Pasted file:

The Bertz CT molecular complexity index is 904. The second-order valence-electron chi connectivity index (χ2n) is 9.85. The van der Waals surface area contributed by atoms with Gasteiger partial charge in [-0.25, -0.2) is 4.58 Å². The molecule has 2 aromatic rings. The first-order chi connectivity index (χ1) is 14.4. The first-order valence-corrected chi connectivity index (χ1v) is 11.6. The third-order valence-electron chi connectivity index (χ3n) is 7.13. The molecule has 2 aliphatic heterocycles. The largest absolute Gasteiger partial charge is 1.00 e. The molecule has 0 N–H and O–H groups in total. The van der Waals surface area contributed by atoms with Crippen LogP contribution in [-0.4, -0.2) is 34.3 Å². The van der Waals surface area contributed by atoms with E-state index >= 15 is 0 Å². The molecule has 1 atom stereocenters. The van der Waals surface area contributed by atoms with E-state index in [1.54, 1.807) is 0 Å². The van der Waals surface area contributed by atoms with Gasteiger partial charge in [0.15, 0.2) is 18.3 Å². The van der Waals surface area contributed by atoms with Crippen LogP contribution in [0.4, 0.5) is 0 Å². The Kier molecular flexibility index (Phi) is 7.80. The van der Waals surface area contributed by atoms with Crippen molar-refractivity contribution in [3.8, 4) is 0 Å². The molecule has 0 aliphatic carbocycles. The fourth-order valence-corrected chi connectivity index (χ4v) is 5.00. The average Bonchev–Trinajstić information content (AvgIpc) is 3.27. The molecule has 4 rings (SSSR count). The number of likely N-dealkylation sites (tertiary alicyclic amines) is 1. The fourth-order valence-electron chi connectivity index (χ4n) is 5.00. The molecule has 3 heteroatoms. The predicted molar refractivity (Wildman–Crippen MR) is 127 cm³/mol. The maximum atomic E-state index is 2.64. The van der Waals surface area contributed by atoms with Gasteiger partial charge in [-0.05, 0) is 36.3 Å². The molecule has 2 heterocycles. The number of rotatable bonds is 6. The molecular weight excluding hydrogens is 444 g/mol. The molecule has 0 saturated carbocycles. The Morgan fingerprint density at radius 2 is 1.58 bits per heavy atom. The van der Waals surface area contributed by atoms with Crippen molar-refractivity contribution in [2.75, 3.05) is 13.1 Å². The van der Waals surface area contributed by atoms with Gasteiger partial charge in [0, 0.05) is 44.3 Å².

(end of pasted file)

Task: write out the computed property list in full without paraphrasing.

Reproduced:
The Bertz CT molecular complexity index is 904. The second-order valence-electron chi connectivity index (χ2n) is 9.85. The van der Waals surface area contributed by atoms with Gasteiger partial charge in [-0.25, -0.2) is 4.58 Å². The molecule has 2 aromatic rings. The first-order chi connectivity index (χ1) is 14.4. The first-order valence-corrected chi connectivity index (χ1v) is 11.6. The third-order valence-electron chi connectivity index (χ3n) is 7.13. The molecule has 2 aliphatic heterocycles. The largest absolute Gasteiger partial charge is 1.00 e. The molecule has 0 N–H and O–H groups in total. The van der Waals surface area contributed by atoms with Crippen LogP contribution in [-0.4, -0.2) is 34.3 Å². The van der Waals surface area contributed by atoms with E-state index >= 15 is 0 Å². The molecule has 1 atom stereocenters. The van der Waals surface area contributed by atoms with E-state index in [1.54, 1.807) is 0 Å². The van der Waals surface area contributed by atoms with Gasteiger partial charge in [0.15, 0.2) is 18.3 Å². The van der Waals surface area contributed by atoms with Crippen LogP contribution in [0.4, 0.5) is 0 Å². The Kier molecular flexibility index (Phi) is 7.80. The van der Waals surface area contributed by atoms with Crippen molar-refractivity contribution in [3.8, 4) is 0 Å². The molecule has 0 aliphatic carbocycles. The fourth-order valence-corrected chi connectivity index (χ4v) is 5.00. The average Bonchev–Trinajstić information content (AvgIpc) is 3.27. The molecule has 4 rings (SSSR count). The number of likely N-dealkylation sites (tertiary alicyclic amines) is 1. The fourth-order valence-electron chi connectivity index (χ4n) is 5.00. The molecule has 3 heteroatoms. The predicted molar refractivity (Wildman–Crippen MR) is 127 cm³/mol. The maximum atomic E-state index is 2.64. The van der Waals surface area contributed by atoms with Gasteiger partial charge in [-0.05, 0) is 36.3 Å². The molecule has 2 heterocycles. The number of rotatable bonds is 6. The molecular weight excluding hydrogens is 444 g/mol. The molecule has 0 saturated carbocycles. The Morgan fingerprint density at radius 2 is 1.58 bits per heavy atom. The van der Waals surface area contributed by atoms with Crippen molar-refractivity contribution in [2.75, 3.05) is 13.1 Å². The van der Waals surface area contributed by atoms with Gasteiger partial charge in [0, 0.05) is 44.3 Å².